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What Your Parenting Style Says About You

In our four-part series on parenting styles, we looked at four very different kinds of moms.  We talked about everything from being super-strict (like the Helicopter Mom) to ultra-lenient (like the Laid-Back Mom) and hippies (like Crunchy Mamas) to geeks (like Techie Mommies).  And whether you identify fully with one style or just pick out a couple of similarities, it says something about you.  So what does it all mean?

Besides the obvious judging, of course

Besides the obvious judging, of course

 

Let’s take it back a bit first.  The whole idea for a series about different kinds of parenting came about in a rather serendipitous way.  I was at a local mommy & me type play place and couldn’t help but notice that there were so many different kinds of moms there – moms on their phones, moms hovering, moms talking about amber necklaces, moms “asking” their kids to obey, etc.  And it got me thinking: where do these habits come from?  Are we just carbon copies of our own childhood, mirroring our parents?  Is it instinct?  Or is it a combination?

It's confusing, I know, but bear with me

It’s confusing, I know, but bear with me

I think we can’t help but bring some of our experiences into the process of parenting.  If you were raised never to eat meat, and you continued that lifestyle into adulthood, then chances are you’re probably going to pass that on to your children, too.  Yet I also remember poring over countless books and online articles during my pregnancy, bound and determined to learn everything I could to raise the most perfect, well-rounded little person… and then I clearly remember forgetting everything I ever read or experienced the moment I held my son on my chest for the first time.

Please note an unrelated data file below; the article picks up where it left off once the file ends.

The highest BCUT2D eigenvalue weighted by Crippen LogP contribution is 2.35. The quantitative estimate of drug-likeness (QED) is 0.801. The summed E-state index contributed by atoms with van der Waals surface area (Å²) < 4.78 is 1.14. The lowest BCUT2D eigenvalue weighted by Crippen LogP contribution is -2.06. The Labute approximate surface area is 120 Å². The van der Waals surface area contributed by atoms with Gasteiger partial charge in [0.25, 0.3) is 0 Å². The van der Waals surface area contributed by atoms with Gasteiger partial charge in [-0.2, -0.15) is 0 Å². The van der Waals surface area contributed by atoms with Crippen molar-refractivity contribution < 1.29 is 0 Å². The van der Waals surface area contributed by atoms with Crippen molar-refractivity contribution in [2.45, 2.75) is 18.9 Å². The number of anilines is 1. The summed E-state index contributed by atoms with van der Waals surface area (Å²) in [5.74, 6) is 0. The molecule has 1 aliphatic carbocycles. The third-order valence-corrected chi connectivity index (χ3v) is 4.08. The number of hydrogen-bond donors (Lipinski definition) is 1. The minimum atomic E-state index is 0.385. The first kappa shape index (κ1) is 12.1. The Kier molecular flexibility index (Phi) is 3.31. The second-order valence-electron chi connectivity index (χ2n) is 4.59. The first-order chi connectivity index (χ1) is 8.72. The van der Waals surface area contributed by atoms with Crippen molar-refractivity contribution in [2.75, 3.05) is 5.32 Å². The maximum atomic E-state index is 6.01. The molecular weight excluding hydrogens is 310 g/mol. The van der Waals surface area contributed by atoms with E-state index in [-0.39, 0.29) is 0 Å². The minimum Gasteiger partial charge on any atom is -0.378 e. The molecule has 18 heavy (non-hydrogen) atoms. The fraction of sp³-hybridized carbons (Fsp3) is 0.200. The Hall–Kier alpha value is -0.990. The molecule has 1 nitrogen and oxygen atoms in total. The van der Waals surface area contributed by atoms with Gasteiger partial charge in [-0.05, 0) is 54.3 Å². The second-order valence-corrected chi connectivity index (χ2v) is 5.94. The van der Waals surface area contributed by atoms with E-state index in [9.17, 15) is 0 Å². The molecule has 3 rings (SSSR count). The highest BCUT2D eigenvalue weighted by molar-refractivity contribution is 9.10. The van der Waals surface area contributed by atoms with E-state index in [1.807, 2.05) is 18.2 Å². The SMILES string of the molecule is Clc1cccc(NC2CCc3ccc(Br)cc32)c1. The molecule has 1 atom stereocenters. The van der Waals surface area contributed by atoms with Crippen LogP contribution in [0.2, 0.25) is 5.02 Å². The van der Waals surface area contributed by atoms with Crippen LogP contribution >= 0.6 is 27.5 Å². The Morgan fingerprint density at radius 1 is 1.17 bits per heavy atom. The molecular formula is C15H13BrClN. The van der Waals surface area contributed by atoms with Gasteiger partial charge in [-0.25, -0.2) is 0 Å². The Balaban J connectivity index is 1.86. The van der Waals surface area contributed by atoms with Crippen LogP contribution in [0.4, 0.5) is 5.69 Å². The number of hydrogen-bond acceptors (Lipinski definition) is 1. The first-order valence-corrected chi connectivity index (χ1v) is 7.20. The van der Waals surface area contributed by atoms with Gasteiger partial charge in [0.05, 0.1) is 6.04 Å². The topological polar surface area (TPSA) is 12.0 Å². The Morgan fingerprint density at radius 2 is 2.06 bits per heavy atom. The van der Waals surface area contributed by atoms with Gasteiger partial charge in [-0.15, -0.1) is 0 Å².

Similar reaction, basically

Similar reaction, basically

So what does it all mean?  Obviously I’m not a doctor or an expert by any stretch of the imagination (unless you count my own, then yes), but I believe that all mothers instinctively want what is best for their child, and that may mean something different to each mother.  For the Helicopter Moms out there, they show their unconditional love by being a constant presence in their child’s life.  And for many of the self-professed Hoverers I’ve talked to, it’s because they themselves felt unsure or distant from their own parents as a child.  So they have vowed to do the exact opposite for their children by doing everything they can to be there for and protect them.

Not all moms share in the same upbringing or ideology, and that’s okay, too.  A lot of the more “hands-off” or free-range parents I’ve talked with don’t even dig that deep when I ask them about why they parent the way they do.  For them, it’s not something they even have to devote that much thought to – it just came about naturally.  Though they may tend to do their research when it comes to important issues (like health or education), at their core they care more about living in the moment with their child than anything else.

As I finished up the last of the four-part series last week, I was already wondering how I wanted to tie up the whole thing.  And wouldn’t you know it, the idea came to me in the same place that started it all.  Back at the play place with my fellow moms and my baby’s bffs, I stopped (subconsciously or not) putting parents into categories.  I stopped seeing “Crunchy Mamas” and started seeing the beautifully complex women that they always were.

You are amazing, don't ever forget that

You are amazing, don’t ever forget that